Nothing is impossible to the person who doesn’t have to do it himself.
There’s an old story about the man who wanted to know the difference between heaven and hell. So he was given a chance to tour both places.
At first he was confused. In both places he saw great banquet halls filled with the finest foods. But an angel said, “Wait until the people come in. Then you’ll know the difference.”
The folks in hell came in looking skinny, gaunt, and sickly. Each of them had a long pole attached to each of their hands, and at the end of the poles were knives and forks. It was obvious, when these folks sat down, that they were angry and starving.
By contrast, the folks in heaven came in healthy, robust, and happy. They had the same long-poled knife-and-fork attachments stuck to their hands, but the difference was — they were feeding each other.
That’s the way it is in teams. If the team members are trying to take care of themselves, or if they’re refusing to serve one another, the team will be ineffective. But if the team members look out for one another, they can achieve some awesome results.
In fact, that’s the premise of my program on “Teams That Win: Tips and Tactics for Scoring Major Victories.”
To get you started, let me suggest a few tips that will move your team towards “heavenly” results. First, MAKE AN HONEST SELF-ASSESSMENT. In other words, look at your attitude, and look at your behavior on the team. And then ask yourself, “How good would your team be if everyone on the team was just like you?”
I don’t know what your answer will be, but I do know this — you are not a neutral. Your attitudes and your actions make your team more or less effective. You make it a better or poorer place to work.
Second, HOLD OCCASIONAL ROLE CLARIFICATION SESSIONS. Bob Fisher and Bo Thomas talk about that in their book, Real Dream Teams. They recommend meeting with each person you depend on and depends on you. That would include your team members at work and your family members at home.
Each person comes to the session with a detailed definition of his “role” on the team. He simply writes down what his job is — as he sees it. Then the other parties share their information with one another.
Once that is done, each person needs to ask for feedback. He asks the other team members about any changes he might need to make in his attitude and behavior so he can be more successful in his “role.”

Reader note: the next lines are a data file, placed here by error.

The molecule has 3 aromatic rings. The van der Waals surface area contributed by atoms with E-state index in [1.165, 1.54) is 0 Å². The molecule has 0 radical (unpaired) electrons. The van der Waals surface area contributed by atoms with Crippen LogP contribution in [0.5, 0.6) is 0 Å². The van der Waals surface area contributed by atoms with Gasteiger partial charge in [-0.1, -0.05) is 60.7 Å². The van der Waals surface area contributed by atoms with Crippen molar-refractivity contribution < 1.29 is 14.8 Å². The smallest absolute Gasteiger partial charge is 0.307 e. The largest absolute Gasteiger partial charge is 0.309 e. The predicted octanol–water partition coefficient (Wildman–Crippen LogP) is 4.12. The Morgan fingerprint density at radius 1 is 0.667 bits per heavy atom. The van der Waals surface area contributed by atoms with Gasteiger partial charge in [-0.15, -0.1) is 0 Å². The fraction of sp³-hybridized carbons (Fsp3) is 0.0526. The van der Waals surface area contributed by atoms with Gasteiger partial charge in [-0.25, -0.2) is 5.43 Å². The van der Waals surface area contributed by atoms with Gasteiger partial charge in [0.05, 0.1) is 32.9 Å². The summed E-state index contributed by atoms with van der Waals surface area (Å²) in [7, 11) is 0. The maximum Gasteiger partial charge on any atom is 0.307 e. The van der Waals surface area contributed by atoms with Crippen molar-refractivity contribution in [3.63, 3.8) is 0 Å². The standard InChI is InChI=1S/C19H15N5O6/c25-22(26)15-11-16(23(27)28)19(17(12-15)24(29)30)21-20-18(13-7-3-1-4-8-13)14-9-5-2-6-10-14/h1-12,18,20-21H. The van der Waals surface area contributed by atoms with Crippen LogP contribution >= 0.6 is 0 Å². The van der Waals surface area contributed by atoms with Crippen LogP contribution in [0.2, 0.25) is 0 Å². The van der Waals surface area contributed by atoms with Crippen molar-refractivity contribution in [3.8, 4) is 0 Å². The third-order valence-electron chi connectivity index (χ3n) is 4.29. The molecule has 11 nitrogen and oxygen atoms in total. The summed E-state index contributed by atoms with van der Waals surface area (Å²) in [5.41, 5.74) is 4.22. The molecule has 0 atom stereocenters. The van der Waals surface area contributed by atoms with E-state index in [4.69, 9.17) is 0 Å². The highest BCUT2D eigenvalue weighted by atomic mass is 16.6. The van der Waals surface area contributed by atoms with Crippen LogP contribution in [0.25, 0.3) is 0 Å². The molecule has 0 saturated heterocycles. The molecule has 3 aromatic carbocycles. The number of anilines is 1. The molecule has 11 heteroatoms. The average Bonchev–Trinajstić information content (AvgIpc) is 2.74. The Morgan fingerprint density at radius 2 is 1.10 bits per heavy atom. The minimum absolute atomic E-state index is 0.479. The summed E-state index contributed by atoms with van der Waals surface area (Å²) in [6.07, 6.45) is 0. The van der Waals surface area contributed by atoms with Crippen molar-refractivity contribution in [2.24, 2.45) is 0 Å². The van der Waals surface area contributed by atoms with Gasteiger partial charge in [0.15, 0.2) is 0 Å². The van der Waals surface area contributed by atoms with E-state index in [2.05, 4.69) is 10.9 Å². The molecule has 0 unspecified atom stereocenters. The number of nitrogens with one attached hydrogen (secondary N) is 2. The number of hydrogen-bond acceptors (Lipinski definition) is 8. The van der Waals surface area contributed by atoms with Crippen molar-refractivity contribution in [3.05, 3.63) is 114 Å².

Fisher and Thomas found that this simple process was rarely used, but the teams that did so were handsomely rewarded. In more than 80% of the cases, the team members provided completely positive responses to one another’s requests. The other 20% of the time the team members had to renegotiate how they could work together more effectively in the future.
In essence, it was all about clarity. It was all about who would do what by when.
It’s like the time newscaster Sam Donaldson was traveling with President Jimmy Carter outside of New Delhi, India. They were there to see how a particular village solved its energy problems in a most creative way. The villages threw all their cow manure into a pit, and they siphoned off the methane gas to light the village lamps.
As they were standing on the edge of the pit, Donaldson asked, “If I fell in, you’d pull me out, wouldn’t you, Mr. President?” “Certainly,” Carter replied, pausing a bit, “after a suitable interview.” They achieved role clarity.
As I work with teams in various organizations, one of the most common complaints I hear is the lack of communication. And it is a problem. No team can ever achieve its full potential if there is a lack of clarity.
That’s what Mrs. J. Ward found out. After her father had been treated in the doctor’s office, the doctor asked him to call in the next patient. So her father opened the waiting room door and dutifully called, “Mr. Colchester, please.”
With that her father walked some 200 yards down the street towards his car. It was then that he heard a small voice behind him. It was Mr. Colchester, asking him, “Where are we going?” They obviously didn’t have role clarity.
Third, DO A FEW FAVORS. Dr. Robert Cialdini documented the power of this strategy in his book, Influence: The Psychology of Persuasion.
In simple terms, we try to repay, in kind, what another person has provided us. If someone has done us a favor, given us a gift, or invited us to some event, we feel obligated to give something back. It’s a big part of any effective team or relationship. And it’s a big part of the cooperation process.
So go out of your way to do thoughtful, helpful things for your teammates. Help others, and when you need help, they’ll be more likely to help you. It’s the old Biblical principle of sowing and reaping.
Two neighboring farmers learned that. Farmer Brown asked if he could bring his 12 female pigs over to farmer Jones’ to mate with his male pigs. Jones agreed.
So farmer Brown loaded his sows into his truck and drove them over to farmer Jones’ pig pen to spend the day. “I’ve never raised pigs before. So how will I know if it worked?” asked Brown. “Just look for unusual behavior,” said Jones.
The next morning, farmer Brown looked at his pigs, but he didn’t see anything unusual. So he reloaded the sows in his truck and brought them back to Jones’ farm.
It was the same on the third day. Back to Jones’ they went.
Being a bit disheartened, farmer Brown asked his wife, “Honey, are the pigs doing anything unusual?” “Well,” she said, “There are 11 of them in the back of the truck and the 12th one is honking the horn.”
Teamwork works for those who work at it. Try these three things and you’ll be building your team.